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Prosecuterix Was In The Habit Of Implicating People: SC Sets Aside Concurrent Conviction In A Rape Case [Read Judgment]

Ashok Kini
26 March 2019 2:42 PM GMT
Prosecuterix Was In The Habit Of Implicating People: SC Sets Aside Concurrent Conviction In A Rape Case [Read Judgment]
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"Similar type of complaints were being made in past by the complainant against other persons also and such complaints were later found false"

The Supreme Court, on Tuesday, acquitted a man who faced concurrent conviction in a rape case. To acquit the accused, the bench noted that the prosecutrix was in the habit of making such complaints, and in fact similar complaints she had made against others were later found false. A lady had lodged complaint against Ganga Prasad Mahto alleging that he raped her by threatening her...

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The Supreme Court, on Tuesday, acquitted a man who faced concurrent conviction in a rape case.

To acquit the accused, the bench noted that the prosecutrix was in the habit of making such complaints, and in fact similar complaints she had made against others were later found false.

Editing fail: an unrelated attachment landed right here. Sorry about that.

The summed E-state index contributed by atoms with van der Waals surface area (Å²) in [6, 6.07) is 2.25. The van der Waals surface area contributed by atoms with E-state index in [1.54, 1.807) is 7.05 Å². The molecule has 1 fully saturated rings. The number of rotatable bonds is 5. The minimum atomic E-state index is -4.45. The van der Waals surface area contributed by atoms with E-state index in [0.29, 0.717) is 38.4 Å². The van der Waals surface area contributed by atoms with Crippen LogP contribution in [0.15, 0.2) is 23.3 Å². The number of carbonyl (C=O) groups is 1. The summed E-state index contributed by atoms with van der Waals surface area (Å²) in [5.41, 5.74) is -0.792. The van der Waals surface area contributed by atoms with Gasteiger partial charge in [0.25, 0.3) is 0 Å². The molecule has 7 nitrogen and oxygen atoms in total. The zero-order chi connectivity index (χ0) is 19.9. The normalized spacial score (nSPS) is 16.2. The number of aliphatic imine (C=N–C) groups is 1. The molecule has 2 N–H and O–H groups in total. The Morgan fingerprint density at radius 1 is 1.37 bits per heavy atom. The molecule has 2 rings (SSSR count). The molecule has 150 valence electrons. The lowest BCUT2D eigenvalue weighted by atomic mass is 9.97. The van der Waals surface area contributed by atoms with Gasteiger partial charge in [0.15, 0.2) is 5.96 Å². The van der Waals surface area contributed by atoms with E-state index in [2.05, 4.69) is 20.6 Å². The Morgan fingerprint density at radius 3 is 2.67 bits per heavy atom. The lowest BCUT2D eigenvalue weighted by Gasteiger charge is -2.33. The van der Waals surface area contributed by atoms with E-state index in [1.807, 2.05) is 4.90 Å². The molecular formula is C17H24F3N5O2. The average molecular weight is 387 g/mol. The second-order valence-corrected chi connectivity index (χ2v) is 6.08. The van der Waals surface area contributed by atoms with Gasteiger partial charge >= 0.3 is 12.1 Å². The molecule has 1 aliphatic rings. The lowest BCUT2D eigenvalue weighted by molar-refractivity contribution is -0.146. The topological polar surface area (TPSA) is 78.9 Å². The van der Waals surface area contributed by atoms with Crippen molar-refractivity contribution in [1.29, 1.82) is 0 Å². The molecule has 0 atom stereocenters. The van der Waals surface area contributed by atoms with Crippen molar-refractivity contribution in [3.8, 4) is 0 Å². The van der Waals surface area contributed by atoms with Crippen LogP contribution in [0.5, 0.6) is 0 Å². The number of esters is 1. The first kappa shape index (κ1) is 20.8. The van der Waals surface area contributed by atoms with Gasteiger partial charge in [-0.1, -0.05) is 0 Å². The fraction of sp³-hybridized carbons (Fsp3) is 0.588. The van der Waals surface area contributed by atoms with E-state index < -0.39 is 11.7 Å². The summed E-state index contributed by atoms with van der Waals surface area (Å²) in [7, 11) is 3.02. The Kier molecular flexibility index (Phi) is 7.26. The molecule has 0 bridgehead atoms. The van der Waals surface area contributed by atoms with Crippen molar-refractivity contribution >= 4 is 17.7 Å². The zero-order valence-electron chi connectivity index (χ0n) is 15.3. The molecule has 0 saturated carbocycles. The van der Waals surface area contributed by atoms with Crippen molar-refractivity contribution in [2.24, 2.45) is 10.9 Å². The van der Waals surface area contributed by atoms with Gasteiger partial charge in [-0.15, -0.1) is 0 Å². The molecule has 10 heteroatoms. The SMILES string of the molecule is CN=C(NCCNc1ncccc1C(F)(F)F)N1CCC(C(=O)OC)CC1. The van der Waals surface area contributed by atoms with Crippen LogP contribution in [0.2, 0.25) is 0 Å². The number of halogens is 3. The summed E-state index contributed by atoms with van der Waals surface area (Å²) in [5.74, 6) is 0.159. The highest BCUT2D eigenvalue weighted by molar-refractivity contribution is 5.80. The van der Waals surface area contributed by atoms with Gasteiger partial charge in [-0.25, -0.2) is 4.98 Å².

A lady had lodged complaint against Ganga Prasad Mahto alleging that he raped her by threatening her with gun. Herself, her husband and their neighbour deposed against him in the Trial court. Even though no medical examination of the prosecutrix was done, the Trial court convicted Mahto. Later, the High court affirmed the conviction and sentenced him to undergo rigorous imprisonment for seven years.

The bench comprising Justice Abhay Manohar Sapre and Justice Dinesh Maheshwari, gave seven reasons to set aside these concurrent convictions.

  • The complainant was not examined by the Doctor after the alleged incident.
  • In absence of any medical examination done, the prosecution did not examine any doctor in the trial in support of their case.
  • It was not disputed that similar type of complaints were being made in past by the complainant against other persons also and such complaints were later found false;
  • It was also not disputed that there was enmity between the appellant and the husband of the prosecutrix, due to which their relations were not cordial;
  • It had also come in evidence that the prosecutrix was in habit of implicating all the persons by making wild allegations of such nature against those with whom she or/and her husband were having any kind of disputes;
  • There was no eye witness to the alleged incident and the one, who was cited as witness, i.e., PW-2 was a chance witness on whose testimony, a charge of rape could not be established;
  • So far as PW-1, husband of the complainant, is concerned, he admitted that he was away and returned to village the next day morning of the incident.

The bench finally held that the prosecution has failed to prove the case of rape alleged by the lady beyond reasonable doubt.

Read Judgment


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